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BUSINESS
September 12, 2012 | Chad Terhune
The price of health insurance provided by employers rose a moderate 4% this year, a major survey shows, but experts warn that rates may climb higher next year. Annual insurance premiums for families increased 4%, on average, to $15,745, according to the survey by the Kaiser Family Foundation and the Health Research & Educational Trust. That was down from a 9% hike in 2011. Still, even modest increases in healthcare costs are difficult to absorb for many businesses and workers struggling to cope with a sluggish economy.
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BUSINESS
June 21, 1995 | Times Staff and Wire Reports
Coalition Obtains Rate Cuts: The Pacific Business Group, one of the nation's largest health insurance purchasing coalitions, has negotiated premium rollbacks averaging 4.3% with 15 major California health maintenance organizations. The private purchasing group said 13 of 15 HMOs agreed to reduce their rates. The new rates take effect in January and will affect about 330,00 employees and their families and about $400 million in annual medical premiums.
CALIFORNIA | LOCAL
October 10, 1998
Re "Measuring the HMOs," editorial, Oct. 3: In an attempt to set quality standards for itself, the health care industry created its own quality evaluation organization, the National Committee for Quality Assurance. With NCQA's very first survey, Blue Cross scored below standard. Blue Cross sued NCQA to prevent it from releasing this information to the public. Blue Cross insisted that it didn't want the results released, because the survey was flawed. I suspect the real reason was that they didn't want to lose market share.
BUSINESS
June 18, 1997 | DAVID R. OLMOS, TIMES STAFF WRITER
In a sign that health costs aren't climbing as fast as expected, an influential coalition of major California employers said Tuesday that it has negotiated an average increase of 1% in the cost of health insurance for its employees enrolled in HMOs for next year. The modest increase, negotiated by the Pacific Business Group on Health, is well below the U.S. inflation rate and significantly lower than the 4% to 6% increases that some experts have predicted for California employers for 1998.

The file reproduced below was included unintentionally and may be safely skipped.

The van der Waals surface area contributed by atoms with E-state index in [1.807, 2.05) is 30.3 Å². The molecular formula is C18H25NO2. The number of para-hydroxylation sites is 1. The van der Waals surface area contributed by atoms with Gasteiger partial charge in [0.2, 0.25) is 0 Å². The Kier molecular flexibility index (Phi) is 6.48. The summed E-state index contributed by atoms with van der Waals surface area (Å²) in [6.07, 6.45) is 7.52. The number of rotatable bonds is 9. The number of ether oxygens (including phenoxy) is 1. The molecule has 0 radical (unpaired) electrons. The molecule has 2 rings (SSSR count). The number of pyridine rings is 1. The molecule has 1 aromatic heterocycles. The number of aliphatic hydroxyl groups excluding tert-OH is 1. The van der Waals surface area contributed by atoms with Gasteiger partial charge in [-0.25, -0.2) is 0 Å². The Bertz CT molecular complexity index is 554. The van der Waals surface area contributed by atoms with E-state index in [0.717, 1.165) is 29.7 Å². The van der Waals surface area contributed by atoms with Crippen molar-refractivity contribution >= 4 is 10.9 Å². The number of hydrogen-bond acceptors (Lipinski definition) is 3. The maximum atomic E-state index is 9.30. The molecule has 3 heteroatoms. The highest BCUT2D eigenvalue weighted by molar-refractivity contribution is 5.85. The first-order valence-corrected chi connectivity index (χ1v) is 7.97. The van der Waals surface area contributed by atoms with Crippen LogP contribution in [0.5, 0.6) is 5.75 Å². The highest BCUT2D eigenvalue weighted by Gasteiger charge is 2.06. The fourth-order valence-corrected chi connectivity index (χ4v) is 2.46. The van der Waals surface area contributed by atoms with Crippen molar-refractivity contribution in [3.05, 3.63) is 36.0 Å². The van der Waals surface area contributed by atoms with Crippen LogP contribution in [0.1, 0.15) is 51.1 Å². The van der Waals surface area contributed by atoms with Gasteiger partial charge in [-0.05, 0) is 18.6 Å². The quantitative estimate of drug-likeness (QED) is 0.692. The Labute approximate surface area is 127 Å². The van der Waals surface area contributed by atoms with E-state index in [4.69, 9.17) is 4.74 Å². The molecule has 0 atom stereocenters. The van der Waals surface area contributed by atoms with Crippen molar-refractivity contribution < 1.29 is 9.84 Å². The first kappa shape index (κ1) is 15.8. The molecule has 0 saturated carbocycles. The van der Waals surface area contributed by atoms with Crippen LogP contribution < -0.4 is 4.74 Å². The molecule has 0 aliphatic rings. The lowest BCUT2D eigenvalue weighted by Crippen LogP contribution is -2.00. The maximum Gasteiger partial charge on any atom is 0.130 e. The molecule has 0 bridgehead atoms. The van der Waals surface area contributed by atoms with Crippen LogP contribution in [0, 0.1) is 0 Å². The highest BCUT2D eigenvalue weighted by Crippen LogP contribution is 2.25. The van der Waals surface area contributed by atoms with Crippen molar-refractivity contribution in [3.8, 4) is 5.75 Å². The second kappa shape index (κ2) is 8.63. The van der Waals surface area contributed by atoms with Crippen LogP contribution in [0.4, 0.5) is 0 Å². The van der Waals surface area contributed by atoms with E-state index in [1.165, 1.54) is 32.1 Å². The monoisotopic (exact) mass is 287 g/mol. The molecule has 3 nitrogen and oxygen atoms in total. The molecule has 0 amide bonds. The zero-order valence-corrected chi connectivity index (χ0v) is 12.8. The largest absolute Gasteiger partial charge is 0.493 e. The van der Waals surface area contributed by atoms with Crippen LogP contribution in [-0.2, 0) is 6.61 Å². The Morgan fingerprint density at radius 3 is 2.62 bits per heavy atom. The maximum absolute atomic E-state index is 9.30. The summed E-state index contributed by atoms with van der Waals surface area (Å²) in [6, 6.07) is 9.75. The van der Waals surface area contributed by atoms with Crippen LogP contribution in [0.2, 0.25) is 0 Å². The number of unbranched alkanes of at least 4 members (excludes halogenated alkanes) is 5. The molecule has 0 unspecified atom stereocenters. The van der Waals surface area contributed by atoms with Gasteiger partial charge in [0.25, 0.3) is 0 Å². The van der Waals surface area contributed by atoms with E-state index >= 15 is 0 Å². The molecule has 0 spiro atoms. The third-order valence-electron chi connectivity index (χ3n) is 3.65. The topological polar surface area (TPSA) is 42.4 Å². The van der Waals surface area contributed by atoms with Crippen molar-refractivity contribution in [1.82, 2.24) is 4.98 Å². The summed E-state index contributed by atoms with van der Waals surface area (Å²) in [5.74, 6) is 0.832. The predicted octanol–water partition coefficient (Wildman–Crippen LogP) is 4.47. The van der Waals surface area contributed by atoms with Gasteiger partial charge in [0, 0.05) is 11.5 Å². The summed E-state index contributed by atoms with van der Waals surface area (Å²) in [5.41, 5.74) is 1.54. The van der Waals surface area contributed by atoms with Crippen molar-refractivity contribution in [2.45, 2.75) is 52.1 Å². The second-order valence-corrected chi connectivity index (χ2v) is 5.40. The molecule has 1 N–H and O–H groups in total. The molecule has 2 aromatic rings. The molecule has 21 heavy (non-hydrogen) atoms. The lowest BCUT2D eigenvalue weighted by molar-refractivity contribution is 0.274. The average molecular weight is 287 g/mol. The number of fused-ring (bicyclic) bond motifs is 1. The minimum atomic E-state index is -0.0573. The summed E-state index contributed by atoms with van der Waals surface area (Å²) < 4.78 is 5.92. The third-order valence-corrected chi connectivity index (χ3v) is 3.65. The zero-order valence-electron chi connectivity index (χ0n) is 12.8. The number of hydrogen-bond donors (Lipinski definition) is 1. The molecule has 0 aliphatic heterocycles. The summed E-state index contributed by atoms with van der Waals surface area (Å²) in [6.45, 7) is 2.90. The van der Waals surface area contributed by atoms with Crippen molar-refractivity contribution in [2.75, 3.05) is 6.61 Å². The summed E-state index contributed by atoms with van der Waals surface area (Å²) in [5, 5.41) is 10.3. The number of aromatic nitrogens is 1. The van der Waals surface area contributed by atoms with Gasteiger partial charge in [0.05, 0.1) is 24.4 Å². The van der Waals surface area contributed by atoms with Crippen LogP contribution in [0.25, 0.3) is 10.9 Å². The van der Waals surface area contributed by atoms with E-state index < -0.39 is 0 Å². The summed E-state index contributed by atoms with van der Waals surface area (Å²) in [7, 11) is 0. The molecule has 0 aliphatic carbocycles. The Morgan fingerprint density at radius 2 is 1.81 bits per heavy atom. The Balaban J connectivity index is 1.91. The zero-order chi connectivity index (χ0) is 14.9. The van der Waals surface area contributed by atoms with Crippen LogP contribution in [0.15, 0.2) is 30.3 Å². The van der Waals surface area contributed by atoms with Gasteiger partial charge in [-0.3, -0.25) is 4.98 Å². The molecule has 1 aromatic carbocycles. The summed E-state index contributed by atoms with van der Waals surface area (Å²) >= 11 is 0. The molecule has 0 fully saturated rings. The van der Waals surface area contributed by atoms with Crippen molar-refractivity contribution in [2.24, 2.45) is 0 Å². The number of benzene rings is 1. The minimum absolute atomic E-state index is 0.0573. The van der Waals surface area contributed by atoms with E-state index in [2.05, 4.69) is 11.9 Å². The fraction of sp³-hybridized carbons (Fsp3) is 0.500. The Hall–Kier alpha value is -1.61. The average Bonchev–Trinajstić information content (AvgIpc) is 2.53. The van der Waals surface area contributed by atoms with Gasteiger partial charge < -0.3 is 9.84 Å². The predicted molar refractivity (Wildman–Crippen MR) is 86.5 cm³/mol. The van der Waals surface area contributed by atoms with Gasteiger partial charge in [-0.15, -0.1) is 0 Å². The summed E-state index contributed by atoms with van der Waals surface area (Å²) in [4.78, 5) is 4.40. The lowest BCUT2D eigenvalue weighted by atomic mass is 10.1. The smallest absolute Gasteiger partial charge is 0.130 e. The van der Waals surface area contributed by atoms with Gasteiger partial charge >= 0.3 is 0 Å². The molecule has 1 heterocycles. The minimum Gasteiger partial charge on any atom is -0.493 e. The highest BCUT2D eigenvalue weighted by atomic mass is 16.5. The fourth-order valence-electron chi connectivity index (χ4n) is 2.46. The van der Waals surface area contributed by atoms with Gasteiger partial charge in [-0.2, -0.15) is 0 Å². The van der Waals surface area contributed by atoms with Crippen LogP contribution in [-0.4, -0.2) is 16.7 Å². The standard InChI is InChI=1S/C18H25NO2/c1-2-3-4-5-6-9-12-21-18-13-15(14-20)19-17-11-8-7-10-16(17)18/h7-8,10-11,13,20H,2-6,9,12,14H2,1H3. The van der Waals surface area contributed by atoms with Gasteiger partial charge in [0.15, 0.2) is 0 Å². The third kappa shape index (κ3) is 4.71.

CALIFORNIA | LOCAL
October 10, 1998
Re "Measuring the HMOs," editorial, Oct. 3: In an attempt to set quality standards for itself, the health care industry created its own quality evaluation organization, the National Committee for Quality Assurance. With NCQA's very first survey, Blue Cross scored below standard. Blue Cross sued NCQA to prevent it from releasing this information to the public. Blue Cross insisted that it didn't want the results released, because the survey was flawed. I suspect the real reason was that they didn't want to lose market share.
BUSINESS
November 19, 1997 | DAVID R. OLMOS, TIMES STAFF WRITER
If you've ever made an appointment with a new doctor, asked your old doctor to forward your medical records, then shown up for your office visit to find that the records never arrived, you're not alone. Medicine is renowned for its use of high-tech gadgetry to treat the sick. But it is surprisingly backward when it comes to collecting and sharing data about what happens at doctors' offices and hospitals or tracking how patients actually fare.
BUSINESS
September 12, 2012 | Chad Terhune
The price of health insurance provided by employers rose a moderate 4% this year, a major survey shows, but experts warn that rates may climb higher next year. Annual insurance premiums for families increased 4%, on average, to $15,745, according to the survey by the Kaiser Family Foundation and the Health Research & Educational Trust. That was down from a 9% hike in 2011. Still, even modest increases in healthcare costs are difficult to absorb for many businesses and workers struggling to cope with a sluggish economy.